Hispanic Heritage Month is a time to for Lantinx to honor their history, accomplishments and goals, but it is also an opportunity for non-Latinx community members to show their support for the Latinx community.
As part of Hispanic Heritage Month, Hispanos Unidos de Guilford held a banquet in Hege Library on Oct. 7 to celebrate the cultural history and influences of Hispanic populations throughout the world. Embracing many aspects of Latinx culture, the banquet included a dinner of Mexican food, traditional Hispanic dances and a guest speaker from Guatemala.
“It is important as a banquet that we invite the community and that we have guest speakers,” said sophomore Ree Ree Wei, the treasurer of HUG. “It’s one way to bring out the visibility of Hispanic Heritage Month and make sure people know about it.”
To kick off the event, attendees were invited to indulge in Mexican food catered from Cerritos Cantina in Chapel Hill. Following the dinner, guest speaker and Guilford alum Jose Oliva shared some words about his experiences coming to America and what the community, should do to make a difference.
“I think the fact that we are all here enjoying a meal is not an accident,” Oliva said. “There were people who fixed problems and made it possible for you to be here and for you to go to school here. Not everyone started from the same place and I think that is important to recognize.”
Although Oliva drew from his past experiences, he also looked toward the future and called on the audience to make changes within their community.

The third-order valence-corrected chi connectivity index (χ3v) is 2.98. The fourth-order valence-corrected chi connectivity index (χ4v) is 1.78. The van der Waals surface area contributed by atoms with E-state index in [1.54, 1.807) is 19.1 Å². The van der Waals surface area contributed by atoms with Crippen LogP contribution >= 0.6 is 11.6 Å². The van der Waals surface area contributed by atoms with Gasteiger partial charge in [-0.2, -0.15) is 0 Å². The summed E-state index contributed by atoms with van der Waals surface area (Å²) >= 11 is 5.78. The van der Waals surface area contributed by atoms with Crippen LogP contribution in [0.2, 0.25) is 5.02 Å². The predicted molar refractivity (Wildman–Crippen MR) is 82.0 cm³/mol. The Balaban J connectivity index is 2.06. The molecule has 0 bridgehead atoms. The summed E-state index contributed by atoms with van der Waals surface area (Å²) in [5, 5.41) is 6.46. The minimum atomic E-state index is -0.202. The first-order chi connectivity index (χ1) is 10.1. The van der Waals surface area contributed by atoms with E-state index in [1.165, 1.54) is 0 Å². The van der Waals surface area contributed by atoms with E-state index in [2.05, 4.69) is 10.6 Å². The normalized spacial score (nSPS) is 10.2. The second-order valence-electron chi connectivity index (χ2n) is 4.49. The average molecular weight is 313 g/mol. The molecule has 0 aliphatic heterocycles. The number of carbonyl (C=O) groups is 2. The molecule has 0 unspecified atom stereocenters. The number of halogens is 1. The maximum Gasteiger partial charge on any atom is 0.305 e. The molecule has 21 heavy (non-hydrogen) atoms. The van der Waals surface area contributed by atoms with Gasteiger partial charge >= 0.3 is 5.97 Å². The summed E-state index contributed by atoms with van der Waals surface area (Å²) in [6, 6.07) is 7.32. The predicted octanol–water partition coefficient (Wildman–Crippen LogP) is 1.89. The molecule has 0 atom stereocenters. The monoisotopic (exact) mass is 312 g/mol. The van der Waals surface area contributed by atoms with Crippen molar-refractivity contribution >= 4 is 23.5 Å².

“We have a duty to help others and I think that takes forms in different ways, from voting to volunteering to just sharing with people what we know,” Oliva said. “There are around one million Latinos in North Carolina and no representation in the Senate and that’s absolutely wrong and something we need to change.”
As a grand finale to the banquet, HUG organized three groups of dancers to perform traditional dances. The performances reflected the diversity within Hispanic culture and included dancers from all ages.
Many attendees demonstrated a sentiment of support and excitement, with many coming to support their Latinx friends. Junior Chicago Colvin came to show her support for her friend from Guatemala, junior Karla Goss.
“I heard about it through my friend, she’s Guatemalan. And my other friend, she’s Thai and Mexican,” Colvin said. “They’re Hispanic, so I came to support them and their culture.”
Others attended the banquet to learn more about Hispanic culture, such as junior Hollie Harrison.
“The food was great, and I liked the dancing and the music,” Harrison said. “Spanish is my minor, so I like to learn about (the culture).”
Most attendees came to the banquet to celebrate who they are and to take advantage of Hispanic Heritage Month and its ability to bring people together. Dancer Crystal Cordoba-Santos from Oaxaca, Mexico, reflected personally on the month’s meaning.
“To me, it kind of just means being able to express where I’m from, show our different cultures and dances that people don’t get to see,” Cordoba-Santos said. “We get to show what we really are, not what other people think we are.”
Kendra Guzman, a junior and president of HUG, also viewed the month as an opportunity to get others involved in her own culture.
“Hispanic Heritage Month (means to me), I wish it wasn’t only a month. (You) celebrate your culture every day,” Guzman said. “It’s just, I guess, a special month where I get to celebrate not only my culture but the culture of others.”
The month even held significance for those who are not Hispanic or Latino.
“Although I’m not a Hispanic or a Latino, just coming from a different background and being at this institution and having friends that are Latinx, I feel like it’s important that I celebrate with them,” said Wei.
“It’s important that I’m here with them to celebrate their culture and to uplift one another and to empower one another, and I think that’s what everyone should do during a month such at this.”